Fleet Foxes’ Shore shows a sense of quiet resilience in the face of change
“Summer all over / blame it on timing” are the first words you hear upon playing the latest Fleet Foxes album, Shore. It’s a sucker punch of a thesis statement, a profound metaphor delivered with the casualness of a non-sequitur.
The Seattle-based band’s fourth LP exists at the precipice of change, the metaphor of shifting seasons constantly extrapolated to mirror our turbulent society. On Shore, Fleet Foxes stand at the edge of a beach, watching the setting sun slowly dip below the lapping waves. The atmosphere they create is as soothing as a sea breeze, but still bristles with the anticipation and anxiety of the night air: the world is about to change, but how?
Robin Pecknold, the band’s lead singer, sings with an unrestrained, child-like sense of wonder. He constantly sounds like he’s making discoveries for the first time, lending an added weight to his often mundane observations. His honest perspective is refreshing: he even dedicates an entire song (“Sunblind”) to lovingly sing about the many artists that have influenced him. The song is full of lines like “And in your rarified air I feel sunblind / I’m looking up at you there high in my mind / Only way that I made it for a long time / But I’m loud and alive, singing you all night,” but they read as genuine adoration rather than over-the-top idolatry. The track carries a feeling of blissful freedom, like a kid’s last night of summer vacation, a calm before an inevitable storm.
A lot of this record’s emotional weight lies in that pocket. There’s a subtle feeling of nervous tension that never becomes overbearing, an acknowledgement of the oncoming tide without succumbing to its power. There’s a quiet strength in this joy, a subtle act of resistance and defiance in the face of grief. The lighter sounding cuts, like the thumping “Maestanza,” still adhere to this sobering theme. Pecknold’s perspective of isolation is refreshingly positive, drawing strength from shared experiences: “Ache for the sight of friends / Though I’ve been safe in the thought / That the line we walk / Is the same one.”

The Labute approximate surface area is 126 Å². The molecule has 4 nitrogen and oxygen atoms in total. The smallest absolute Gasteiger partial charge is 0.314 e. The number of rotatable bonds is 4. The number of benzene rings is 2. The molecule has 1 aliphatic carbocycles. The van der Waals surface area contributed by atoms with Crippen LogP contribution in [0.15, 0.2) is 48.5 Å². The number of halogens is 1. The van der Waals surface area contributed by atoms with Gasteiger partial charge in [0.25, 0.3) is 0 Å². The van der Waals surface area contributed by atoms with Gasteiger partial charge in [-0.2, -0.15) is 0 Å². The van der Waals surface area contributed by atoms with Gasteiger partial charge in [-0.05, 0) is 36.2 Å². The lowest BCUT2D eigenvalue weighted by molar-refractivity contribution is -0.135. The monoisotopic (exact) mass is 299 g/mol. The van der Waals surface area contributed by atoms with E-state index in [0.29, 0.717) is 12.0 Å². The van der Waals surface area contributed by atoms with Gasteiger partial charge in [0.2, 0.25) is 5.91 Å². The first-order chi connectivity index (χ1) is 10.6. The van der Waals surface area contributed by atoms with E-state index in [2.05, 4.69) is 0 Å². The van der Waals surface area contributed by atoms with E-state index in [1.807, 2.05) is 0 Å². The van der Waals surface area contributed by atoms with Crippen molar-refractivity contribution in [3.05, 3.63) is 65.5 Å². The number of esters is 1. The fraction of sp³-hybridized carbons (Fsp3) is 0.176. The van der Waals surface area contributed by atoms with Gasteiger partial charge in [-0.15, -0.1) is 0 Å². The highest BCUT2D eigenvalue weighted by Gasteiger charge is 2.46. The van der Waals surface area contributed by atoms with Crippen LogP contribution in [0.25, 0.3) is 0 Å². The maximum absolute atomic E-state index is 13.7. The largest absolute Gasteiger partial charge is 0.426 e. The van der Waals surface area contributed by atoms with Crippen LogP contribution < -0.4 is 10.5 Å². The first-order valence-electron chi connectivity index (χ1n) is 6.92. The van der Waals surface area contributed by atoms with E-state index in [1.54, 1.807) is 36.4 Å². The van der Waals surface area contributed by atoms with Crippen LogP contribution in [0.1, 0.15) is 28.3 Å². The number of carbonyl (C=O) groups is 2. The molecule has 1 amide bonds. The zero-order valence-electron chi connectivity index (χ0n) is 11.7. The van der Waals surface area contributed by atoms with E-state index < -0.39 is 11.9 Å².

The production across the album is consistently urgent, pushing some of the heavier topics forward. The opening track, “Wading In Waist-High Water,” features a glorious explosion of sound that bursts through the hazy mix. “Cradling Mother, Cradling Woman,” references Philip Glass and Steve Reich with looping guitar lines and chanting numbers, while the somber piano of album closer “Shore” carries a quiet melancholy. Each song is richly textured and expertly mixed, with subtle layers of soft instrumentation lurking below Pecknold’s exuberant melodies. “Going-to-the-Sun Road,” the emotional core of the record, is led by a gorgeous choir of winds that dissolves into barely audible, reedy textures and brass buzzes toward the end.
In the outro of “Going-to-the-Sun Road,” Portuguese singer Tim Bernardes croons “A estrada do sol / O começo de tudo / E as nuvens que agora se afastam / Mostrando um caminho que está sempre lá / E que é qualquer lado que a gente quiser caminhar.” “The road of the sun / The beginning of everything / And the clouds that now move away / Showing a path that is always there / And that is where we want to go.” What a beautiful way to describe an uncertain future: not as dark, foreboding storm clouds, but an inevitable journey that radiates light.
Listen to Fleet Foxes Shore below.